Companies are preparing to wield more stick and less carrot to get employees’ data-handling practices in line with new European Union general data protection regulation (GDPR) rules, a new survey has found in the wake of reports that many companies are still struggling to discover ‘dark data’ that they have collected but not indexed.
Fully 88 percent of organisations surveyed in the recent 2017 Veritas GDPR Report, which surveyed 900 business decision makers across 8 countries, said they plan to use staff training, rewards, penalties and contracts to develop GDPR-compliant behaviours amongst their employees.
Some 47 percent will add mandatory GDPR compliance into employment agreements, with 41 percent set to introduce employee disciplinary procedures for GDPR compliance violations and 34 percent planning to use rewards to reinforce GDPR-compliant behaviour.
A quarter of respondents will consider withholding benefits and bonuses from employees that are found to have breached GDPR practices – heralding potentially dramatic consequences for employees that don’t take the new requirements seriously.
“The misconception around data is that customers have a good handle on it,” Veritas ANZ managing director Louis Tague told CSO Australia. “That is challenging to do, because what can be key customer data may be locked up in a structured database but we all know how common it is to extract that data into Excel or unstructured data sources. The risk of breaches, and of managing that information, is now more complex than ever.”
GDPR regulations, which will take force on 25 May next year, pose what some have called an “existential threat” for companies as they carry penalties as high as 4 percent of global annual revenues for a failure to protect customers’ personally identifiable information (PII).
The legislation applies to any company, in Australia or elsewhere, that is managing the PII of European Union citizens – which make up a not-insignificant percentage of Australia’s population. This has caught many local companies unawares, with potential consequences should they fail to rapidly execute the procedural and cultural change necessary to implement proper data-protection practices.
Protecting data requires that a company know exactly what data it has and where it is stored or used – and that is proving to be a sticking point for companies that are still struggling to stay compliant with PCI DSS controls for financial data.
Such companies will also struggle to get their heads around their data holdings and ‘dark data’ that falls outside of official system protections, Tague warned – potentially causing a GDPR breach through something as simple as a lost USB drive.
Addressing these discrepancies requires a comprehensive framework for understanding the data and what it looks like (Veritas, for one, offers a formal Dark Data Assessment while other firms offer GDPR-specific data protection impact assessments); the acquisition of tools to understand and organise that data; and methodologies for protecting data from breaches – and the business from the interruption they cause.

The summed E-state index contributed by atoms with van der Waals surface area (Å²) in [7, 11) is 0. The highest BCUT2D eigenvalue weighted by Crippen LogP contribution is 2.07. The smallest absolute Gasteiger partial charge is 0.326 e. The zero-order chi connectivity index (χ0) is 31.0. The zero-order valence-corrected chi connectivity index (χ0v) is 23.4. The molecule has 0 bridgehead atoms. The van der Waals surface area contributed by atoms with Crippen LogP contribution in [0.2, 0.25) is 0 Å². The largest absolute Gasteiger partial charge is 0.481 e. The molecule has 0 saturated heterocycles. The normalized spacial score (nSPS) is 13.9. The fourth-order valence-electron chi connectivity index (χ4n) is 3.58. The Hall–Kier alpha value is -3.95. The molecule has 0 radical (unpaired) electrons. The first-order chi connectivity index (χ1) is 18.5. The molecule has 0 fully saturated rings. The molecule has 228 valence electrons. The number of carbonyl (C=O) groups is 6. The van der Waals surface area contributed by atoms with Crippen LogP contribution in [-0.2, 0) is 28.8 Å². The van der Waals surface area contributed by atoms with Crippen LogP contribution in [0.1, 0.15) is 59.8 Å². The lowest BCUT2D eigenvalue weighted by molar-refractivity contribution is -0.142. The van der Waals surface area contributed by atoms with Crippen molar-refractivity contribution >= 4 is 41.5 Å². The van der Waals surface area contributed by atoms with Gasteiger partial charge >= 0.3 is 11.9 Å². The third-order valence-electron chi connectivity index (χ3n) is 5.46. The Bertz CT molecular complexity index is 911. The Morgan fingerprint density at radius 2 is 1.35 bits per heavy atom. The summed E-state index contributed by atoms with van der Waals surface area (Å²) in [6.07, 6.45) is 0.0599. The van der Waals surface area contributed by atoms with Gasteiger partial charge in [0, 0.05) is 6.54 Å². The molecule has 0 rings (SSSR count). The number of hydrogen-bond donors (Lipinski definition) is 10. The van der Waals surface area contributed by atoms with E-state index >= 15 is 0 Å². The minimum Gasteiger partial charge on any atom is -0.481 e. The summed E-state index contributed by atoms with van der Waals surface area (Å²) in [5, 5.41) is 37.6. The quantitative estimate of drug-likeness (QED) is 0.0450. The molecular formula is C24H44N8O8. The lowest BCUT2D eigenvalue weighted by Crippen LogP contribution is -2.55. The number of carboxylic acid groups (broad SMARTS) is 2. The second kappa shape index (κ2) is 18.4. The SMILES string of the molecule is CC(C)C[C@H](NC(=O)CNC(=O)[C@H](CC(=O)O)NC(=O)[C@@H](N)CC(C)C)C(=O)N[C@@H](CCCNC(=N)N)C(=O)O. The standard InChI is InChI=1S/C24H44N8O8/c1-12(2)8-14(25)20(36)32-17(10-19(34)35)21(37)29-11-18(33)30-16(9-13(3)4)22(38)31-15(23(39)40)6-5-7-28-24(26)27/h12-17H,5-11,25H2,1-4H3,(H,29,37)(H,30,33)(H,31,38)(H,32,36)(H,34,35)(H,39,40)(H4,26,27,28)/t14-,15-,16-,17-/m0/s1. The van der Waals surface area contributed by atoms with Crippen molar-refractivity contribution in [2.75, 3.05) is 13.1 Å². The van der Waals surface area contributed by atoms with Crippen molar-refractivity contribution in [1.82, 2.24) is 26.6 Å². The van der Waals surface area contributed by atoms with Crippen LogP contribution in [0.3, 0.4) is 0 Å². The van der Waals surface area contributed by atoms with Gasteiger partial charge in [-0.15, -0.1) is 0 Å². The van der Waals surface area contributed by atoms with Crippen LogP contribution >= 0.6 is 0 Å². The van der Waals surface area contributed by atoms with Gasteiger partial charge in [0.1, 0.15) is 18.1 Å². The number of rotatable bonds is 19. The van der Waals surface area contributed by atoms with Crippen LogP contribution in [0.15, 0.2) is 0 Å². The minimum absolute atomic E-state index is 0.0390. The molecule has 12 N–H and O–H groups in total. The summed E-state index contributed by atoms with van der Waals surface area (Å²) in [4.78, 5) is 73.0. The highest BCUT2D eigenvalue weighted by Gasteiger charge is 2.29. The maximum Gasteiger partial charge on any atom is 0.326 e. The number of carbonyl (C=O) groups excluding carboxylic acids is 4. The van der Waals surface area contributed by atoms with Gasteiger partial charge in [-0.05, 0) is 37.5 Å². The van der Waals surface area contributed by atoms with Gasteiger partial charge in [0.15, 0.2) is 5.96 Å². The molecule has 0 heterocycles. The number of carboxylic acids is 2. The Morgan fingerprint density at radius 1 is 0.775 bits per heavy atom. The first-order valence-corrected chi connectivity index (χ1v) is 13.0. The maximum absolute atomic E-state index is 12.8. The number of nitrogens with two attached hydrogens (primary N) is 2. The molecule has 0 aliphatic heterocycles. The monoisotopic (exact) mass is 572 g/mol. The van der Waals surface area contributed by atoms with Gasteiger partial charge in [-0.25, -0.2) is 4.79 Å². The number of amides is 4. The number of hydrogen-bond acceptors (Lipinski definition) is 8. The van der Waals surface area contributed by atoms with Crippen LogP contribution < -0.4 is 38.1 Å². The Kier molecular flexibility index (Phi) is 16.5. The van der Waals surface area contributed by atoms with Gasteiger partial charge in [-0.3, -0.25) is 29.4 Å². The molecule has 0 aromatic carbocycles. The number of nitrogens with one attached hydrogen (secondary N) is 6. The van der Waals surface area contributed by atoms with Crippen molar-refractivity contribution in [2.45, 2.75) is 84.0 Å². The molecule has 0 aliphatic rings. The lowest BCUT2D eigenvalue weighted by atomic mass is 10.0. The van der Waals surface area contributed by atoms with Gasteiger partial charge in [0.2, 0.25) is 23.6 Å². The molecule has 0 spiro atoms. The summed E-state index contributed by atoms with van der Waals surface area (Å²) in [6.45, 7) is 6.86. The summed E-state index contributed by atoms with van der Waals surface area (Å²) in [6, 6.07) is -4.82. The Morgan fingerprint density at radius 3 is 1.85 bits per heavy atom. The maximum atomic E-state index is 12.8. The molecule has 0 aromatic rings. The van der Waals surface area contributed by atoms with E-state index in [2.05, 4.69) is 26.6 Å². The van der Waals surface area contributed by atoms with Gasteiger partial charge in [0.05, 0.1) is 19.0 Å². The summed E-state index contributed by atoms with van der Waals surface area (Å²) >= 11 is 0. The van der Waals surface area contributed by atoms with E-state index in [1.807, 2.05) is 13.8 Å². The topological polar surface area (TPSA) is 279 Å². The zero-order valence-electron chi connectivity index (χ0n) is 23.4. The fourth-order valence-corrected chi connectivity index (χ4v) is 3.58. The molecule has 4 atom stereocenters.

“The best response is modernised data protection to ensure that organisations can be back up and running with their critical data and back to business as quickly as possible,” Tague explained, calling the necessary framework “the new ILM” – a reference to information lifecycle management tools that helped organisations prioritise their data and match it to different forms of tiered storage infrastructure depending on the protections and frequency of access that data required.
ILM was designed to keep storage costs under control, and derivative methodologies will fuel infrastructure mechanisms will help control data at the application and network layers. However, the need to back that with cultural change highlights the enormity of the task facing Australian organisations in the runup to GDPR’s implementation.
By making GDPR compliance personal – the threat of losing a bonus is enough to get even the most jaded employee paying attention – the surveyed companies are indicating their intention to make data protection a core business value.
Yet their enthusiasm isn’t only about avoiding penalties: 95 percent of respondents saw “substantial business benefits” to GDPR compliance including better data hygiene, accuracy and policy enforcement (92 percent); cost savings (68 percent); more insights for a better customer experience (68 percent); a stronger brand reputation (59 percent); better data protection (51 percent); and better revenue and market share (45 percent).
Such benefits may await those who are compliant – but getting there is the first order of business. A recent Gemalto study found that just 40 percent of surveyed executives believe their organisation carries out all procedures in line with data protection laws, while 14 percent said they wouldn’t trust their own organisation to store and manage their personal data.
“The cultural shift is going to be the biggest challenge,” Tague said. “Regulators are very much focused on ensuring that PII is treated like a strategic asset. And organisations will be far better off by having improved data hygiene – and they will be able to generate significantly better insight from their data, as well as reducing the risk to their brand reputation.”